What is my book about?

I’ve had a few requests for an overview of my book and thought it might be useful to share this on my blog as well as publishing short extracts. So, for those of you who don’t already know….

For many staff working in primary schools today their desire to support and encourage learning is disrupted by children who do not conform to the expectations of engaged participation in daily school life. We may know of children who have refused to follow instructions, appear to be deliberately disruptive and challenge staff. We may also know of children who are withdrawn, overly eager to please and unable to build and sustain relationships. In some schools there may only be a few children causing concern, in others there may be many. This booked is aimed at helping school staff to understand and support these children and therefore achieve their full potential at school.

The purpose of this book is to provide a greater insight into children’s behaviour and enable school staff to increase their awareness of what children may be trying to communicate by their behaviour. It is aimed at encouraging different ways of thinking about children and facilitating a better understanding of their difficulties by encouraging school staff to explore the possible meanings behind children’s actions. It will focus on increasing understanding of why a child may be doing something, rather than just looking at the behaviour the child is displaying. It also examines the importance of helping children with their feelings instead of just trying to get them to stop their behaviour.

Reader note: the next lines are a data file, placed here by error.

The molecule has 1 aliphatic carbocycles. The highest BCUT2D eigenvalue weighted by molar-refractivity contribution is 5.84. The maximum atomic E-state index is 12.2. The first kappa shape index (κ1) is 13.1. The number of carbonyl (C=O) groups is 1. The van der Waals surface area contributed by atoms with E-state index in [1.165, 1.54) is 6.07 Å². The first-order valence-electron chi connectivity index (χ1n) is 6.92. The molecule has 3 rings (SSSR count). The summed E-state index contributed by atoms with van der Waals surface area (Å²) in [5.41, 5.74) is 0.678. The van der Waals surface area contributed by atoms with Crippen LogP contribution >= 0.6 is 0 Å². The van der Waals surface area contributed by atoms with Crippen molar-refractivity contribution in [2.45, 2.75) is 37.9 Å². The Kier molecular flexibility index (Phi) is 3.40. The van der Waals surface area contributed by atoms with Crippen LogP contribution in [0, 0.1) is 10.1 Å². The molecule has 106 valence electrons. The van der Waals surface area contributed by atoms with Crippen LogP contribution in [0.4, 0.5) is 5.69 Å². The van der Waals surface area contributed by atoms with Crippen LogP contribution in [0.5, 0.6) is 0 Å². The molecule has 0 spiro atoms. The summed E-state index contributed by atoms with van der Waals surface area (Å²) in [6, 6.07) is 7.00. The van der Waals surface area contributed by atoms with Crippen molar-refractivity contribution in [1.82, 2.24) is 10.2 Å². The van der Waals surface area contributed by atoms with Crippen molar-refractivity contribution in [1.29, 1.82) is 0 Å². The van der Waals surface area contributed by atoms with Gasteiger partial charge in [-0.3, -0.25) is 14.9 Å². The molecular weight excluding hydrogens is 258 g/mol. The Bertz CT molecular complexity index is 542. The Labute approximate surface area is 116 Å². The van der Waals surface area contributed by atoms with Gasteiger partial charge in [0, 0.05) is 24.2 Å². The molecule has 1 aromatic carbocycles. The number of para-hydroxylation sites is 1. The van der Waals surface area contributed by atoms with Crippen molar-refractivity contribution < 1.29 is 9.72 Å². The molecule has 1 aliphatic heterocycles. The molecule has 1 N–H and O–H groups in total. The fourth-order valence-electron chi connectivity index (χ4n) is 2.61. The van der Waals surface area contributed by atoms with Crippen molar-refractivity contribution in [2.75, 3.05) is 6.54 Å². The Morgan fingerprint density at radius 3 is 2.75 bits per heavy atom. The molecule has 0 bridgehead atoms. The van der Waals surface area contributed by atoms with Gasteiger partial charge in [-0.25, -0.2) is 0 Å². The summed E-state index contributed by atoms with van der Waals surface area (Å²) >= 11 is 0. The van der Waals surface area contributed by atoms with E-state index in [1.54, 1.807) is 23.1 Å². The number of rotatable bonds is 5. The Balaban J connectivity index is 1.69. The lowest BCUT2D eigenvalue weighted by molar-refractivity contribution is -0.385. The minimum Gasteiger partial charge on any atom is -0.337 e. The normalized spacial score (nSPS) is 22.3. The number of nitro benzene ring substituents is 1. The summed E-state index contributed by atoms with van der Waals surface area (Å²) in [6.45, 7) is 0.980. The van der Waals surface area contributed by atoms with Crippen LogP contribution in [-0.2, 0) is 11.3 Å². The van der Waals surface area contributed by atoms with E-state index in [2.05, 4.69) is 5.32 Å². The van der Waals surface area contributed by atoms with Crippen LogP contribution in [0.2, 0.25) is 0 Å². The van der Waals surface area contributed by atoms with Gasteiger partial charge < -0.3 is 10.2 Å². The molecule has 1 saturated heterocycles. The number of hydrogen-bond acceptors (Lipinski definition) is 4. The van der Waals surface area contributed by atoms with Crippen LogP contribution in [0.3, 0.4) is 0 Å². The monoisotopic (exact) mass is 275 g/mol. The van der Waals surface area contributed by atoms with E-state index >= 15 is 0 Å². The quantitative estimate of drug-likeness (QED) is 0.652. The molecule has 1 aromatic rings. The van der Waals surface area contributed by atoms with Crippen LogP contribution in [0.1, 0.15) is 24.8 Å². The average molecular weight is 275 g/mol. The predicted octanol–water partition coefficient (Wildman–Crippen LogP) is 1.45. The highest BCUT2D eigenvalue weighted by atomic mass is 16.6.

The book is divided into two parts to assist the reader to link the theory of supporting emotional health and well-being and improving behaviour with the practical tools to enable school staff to achieve this on a regular basis. School staff can be confronted with children exhibiting challenging behaviour that ensures they are visible and known to school staff on a regular basis. This book is aimed at exploring the possible reasons why children may be showing these behaviours, along with providing strategies that can be implemented in class to enable them to make positive changes. It is also aimed at raising awareness of children who may be less visible and require additional support to ensure they are noticed and their needs are met.

It introduces accessible and successful techniques and strategies for school staff to use to improve children’s self-esteem and relational behaviour, and promote emotional health and well-being.
I hope it will encourage staff to reflect on a child’s behaviour and communications in order to
improve understanding and promote a greater awareness of the impact of external circumstances on their mental health and well-being. This knowledge may then affect how adults respond to children, which may in turn positively influence the relationship between staff and children. When adults are open to making small changes in the way they view and respond to children’s behaviour, this can have a positive impact on children, enabling them to feel more accepted and understood. The techniques and suggestions focus on strengthening the adult–child relationship and may also enable school staff to feel more competent and confident in their role in school.

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